An overpayment occurs when you pay more tax than you owe. The overpayment can either be refunded to you or carried forward to the next year as an estimated tax payment. If you want the refund to be carried forward, you can choose the entire amount to be carried forward or only part of it.
Enter the amount you want to be carried forward to the next year on Form 1 line 48 or Form 1-NR/PY line 52.
Once you choose to apply an overpayment to the next year, it cannot be refunded later or moved back to the original year, even if you file an amended return. Amended returns cannot change what you originally report as an overpayment to be carried forward, even if a tax increase is being reported on the amended return.
Penalty for underpayment of estimated tax
If you do not meet the quarterly installment payment requirements or are underpaid in any period, you will be subject to a penalty for underpayment of estimated tax.
The underpayment period runs from the installment due date to the tax return due date.
The rate for the underpayment penalty is the current federal short-term interest rate plus 4% points compounded daily.
You can calculate the underpayment penalty with the:
Reporting an underpayment of estimated tax penalty on your tax return
Once you are done calculating your underpayment of estimated tax penalty, complete and enclose Form M-2210 with your tax return.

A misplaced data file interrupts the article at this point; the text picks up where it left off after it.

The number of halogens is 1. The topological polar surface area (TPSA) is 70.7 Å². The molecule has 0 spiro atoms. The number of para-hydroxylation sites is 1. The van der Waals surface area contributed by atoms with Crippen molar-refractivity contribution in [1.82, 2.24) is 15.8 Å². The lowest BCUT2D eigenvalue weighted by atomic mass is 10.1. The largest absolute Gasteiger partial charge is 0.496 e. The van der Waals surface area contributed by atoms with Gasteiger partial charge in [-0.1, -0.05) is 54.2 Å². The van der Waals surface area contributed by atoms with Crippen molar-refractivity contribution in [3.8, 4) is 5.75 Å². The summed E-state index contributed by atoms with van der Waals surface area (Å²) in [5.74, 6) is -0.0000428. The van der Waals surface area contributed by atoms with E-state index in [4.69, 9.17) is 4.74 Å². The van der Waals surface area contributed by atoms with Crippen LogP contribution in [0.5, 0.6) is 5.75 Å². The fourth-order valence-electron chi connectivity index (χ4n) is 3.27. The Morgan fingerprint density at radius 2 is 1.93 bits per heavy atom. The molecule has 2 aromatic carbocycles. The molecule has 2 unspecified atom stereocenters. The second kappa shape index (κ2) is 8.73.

You do not have to complete Form M-2210 if the balance due with your tax return is $400 or less.
If you owe a penalty, enter the amount in the box entitled “M-2210 amount” under Form 1, Line 50 or Form 1 NR/PY, Line 54. Add the penalty amount to the tax you owe when making your payment.
Underpayment penalty exceptions and waivers
If you meet one of the exceptions to the underpayment penalty, fill in the oval marked "Exception" below the M-2210 amount box under Line 50 on Form 1 or Line 54 on Form 1-NR/PY. Indicate which exception applies to your circumstances on the Form M-2210 and submit the Form M-2210 with your Massachusetts tax return.
You will not be penalized for underpaying if you qualify for one of the following exceptions:
- You are a qualified farmer or fisherman and paying your full amount due on/before March 1
- You were a resident of Massachusetts for 12 months of the prior tax year and not liable for taxes
- Your estimated payments and withholding equal or exceed your prior-year tax (where the prior year was a full 12 months and a Massachusetts tax return was filed).
If you qualify for a waiver of the M-2210 penalty, fill in the oval marked "Exception" below the M-2210 amount box under Line 50 on Form 1 or Line 54 on Form 1-NR/PY and submit a statement with your Massachusetts tax return of your reason for claiming the waiver.
You will not be penalized for underpaying if one of the following waivers applies to you:
- The underpayment was because of casualty, disaster or unusual circumstances, or
- You retired in the current or previous taxable year after reaching age 62, or you became disabled during the taxable year, and the underpayment was due to reasonable cause and not willful neglect.
Please note: There is no safe harbor provision for first-year filers.
Annualized income installment method
If you do not receive taxable income evenly throughout the year, you may wish to annualize your income to adjust your required installment amount(s).
To use the Annualized income installment method you must complete Form M-2210, Part 4. This method may result in a smaller or no penalty.